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Weighing up capital gains and rental yield

Weighing up capital gains and rental yield

By Harry Kalligeros | 18 June 2014

Harry Kalligeros 70x60When it comes to property investment, the big question is 'what is better – a good price, strong property growth, or high rental return?'  But what if you could have all three?

Blogger: Harry Kalligeros, owner, Properties Invest 

Property investing is growing as a popular Australian pastime with a huge growth of taxpayers owning an investment property in the last two decades.  So what makes a good bricks-and-mortar investment?  It's not about buying any old house or unit, that's for sure, and it's most certainly not about buying something you'd want to live in or even in an area that you necessarily find desirable.

There are two ways to measure your return on investment: Capital growth – the change in price over time and Rental yield – how much rent you're getting as a proportion of what you paid for the place.

People often talk about buying a property with high rental returns.  However, most of the professionals who buy property on behalf of investors would advise going for capital growth primarily, and then aim for a decent yield.  The argument is that just like money in the bank where the interest payments are left untouched, the house value rises having a compounding effect when the property market is going up.  Rent payments on the other hand are generally used to help pay interest payments, rates and so forth, and they don't compound.  A bit like if you had a bank account and kept withdrawing the interest payments, it might provide an income stream but you wouldn't get the benefits of growth on growth.


Generally people who favour high rental yields will be those investors who have less disposable income so that they can use the rent to pay the property's associated bills.  They have to have a higher rent earning property because that's how they can afford to own it in the first place.  People who have more spare cash are more likely to be able to go for a property that has higher price growth prospects but might attract lower rent.  Depending on how you structure the purchase of the property for tax purposes you can set yourself up to take advantage of either scenario.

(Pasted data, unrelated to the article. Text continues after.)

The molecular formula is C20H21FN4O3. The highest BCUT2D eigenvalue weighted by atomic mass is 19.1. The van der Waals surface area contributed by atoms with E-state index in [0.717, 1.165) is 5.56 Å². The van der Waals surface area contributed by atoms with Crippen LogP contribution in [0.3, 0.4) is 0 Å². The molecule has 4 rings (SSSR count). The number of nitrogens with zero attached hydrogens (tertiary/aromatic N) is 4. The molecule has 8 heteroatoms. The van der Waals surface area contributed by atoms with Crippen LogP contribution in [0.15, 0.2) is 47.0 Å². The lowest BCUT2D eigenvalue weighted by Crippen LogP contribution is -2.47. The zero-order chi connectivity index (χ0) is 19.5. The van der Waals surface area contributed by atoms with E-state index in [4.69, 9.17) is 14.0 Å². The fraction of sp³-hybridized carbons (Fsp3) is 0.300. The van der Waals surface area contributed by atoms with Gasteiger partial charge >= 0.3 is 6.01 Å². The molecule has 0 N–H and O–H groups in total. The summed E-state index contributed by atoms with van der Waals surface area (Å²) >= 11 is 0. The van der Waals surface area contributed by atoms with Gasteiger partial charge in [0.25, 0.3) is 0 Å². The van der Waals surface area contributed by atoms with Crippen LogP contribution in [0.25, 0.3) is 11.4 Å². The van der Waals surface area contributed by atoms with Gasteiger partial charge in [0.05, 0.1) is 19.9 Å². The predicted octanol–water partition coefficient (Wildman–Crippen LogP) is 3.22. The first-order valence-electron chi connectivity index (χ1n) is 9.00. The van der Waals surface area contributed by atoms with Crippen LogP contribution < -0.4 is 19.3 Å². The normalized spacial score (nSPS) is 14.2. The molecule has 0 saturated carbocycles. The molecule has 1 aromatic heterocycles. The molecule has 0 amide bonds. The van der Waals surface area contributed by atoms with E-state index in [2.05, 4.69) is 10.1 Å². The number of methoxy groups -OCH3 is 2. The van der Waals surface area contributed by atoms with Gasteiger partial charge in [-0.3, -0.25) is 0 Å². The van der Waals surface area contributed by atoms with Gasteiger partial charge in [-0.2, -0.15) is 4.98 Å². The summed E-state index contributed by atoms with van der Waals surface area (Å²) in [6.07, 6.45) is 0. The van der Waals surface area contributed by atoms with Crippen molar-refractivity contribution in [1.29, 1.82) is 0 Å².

Historically houses tend to grow in price faster than apartments but apartments tend to attract higher rent; though this is not always the case.  New apartments have greater tax benefits and tend to experience a greater level of growth over the initial years of investment than old or established apartments.  Recently we have experienced a strong level of growth for apartments in high demand areas of PerthPerth, TAS Perth, WA due to a shortfall of available apartments and the population expansion.  Yet in Melbourne apartments have struggled due to an oversupply and a downturn in demand for residential apartments in that city.

With the abundance of property investing information on the web it is becoming more competitive for mum and dad investors to find that elusive bargain.  That bargain is about getting a good combination of yield and growth and allowing property to do what it does through the passage of ownership: build your wealth.

About Harry Kalligeros
Harry Kalligeros 340x408

Harry is the Licensee and owner of Properties Invest Australia-wide, one of the fastest growing independently owned property investment specialist companies in Australia.

With over 21 years’ experience in the financial services industry coupled with 10 years in strategic property research, Harry has worked as a financial planner in large International Australian banks and boutique firms alike. He draws on his financial planning knowledge, passion and experience to help his clients grow their own wealth as they reduce their risk through personalised strategic property investing.

With our passion for property the Properties Invest Australia-wide team evolved out of the financial planning and accounting industries, out of a need for investors to have access to property investment research, analysis and professional strategists.



Capital refers to the financial resources that are available to be used for income generation.


Yield is defined as the earnings that were generated and realized on investment for a specified period.

Weighing up capital gains and rental yield
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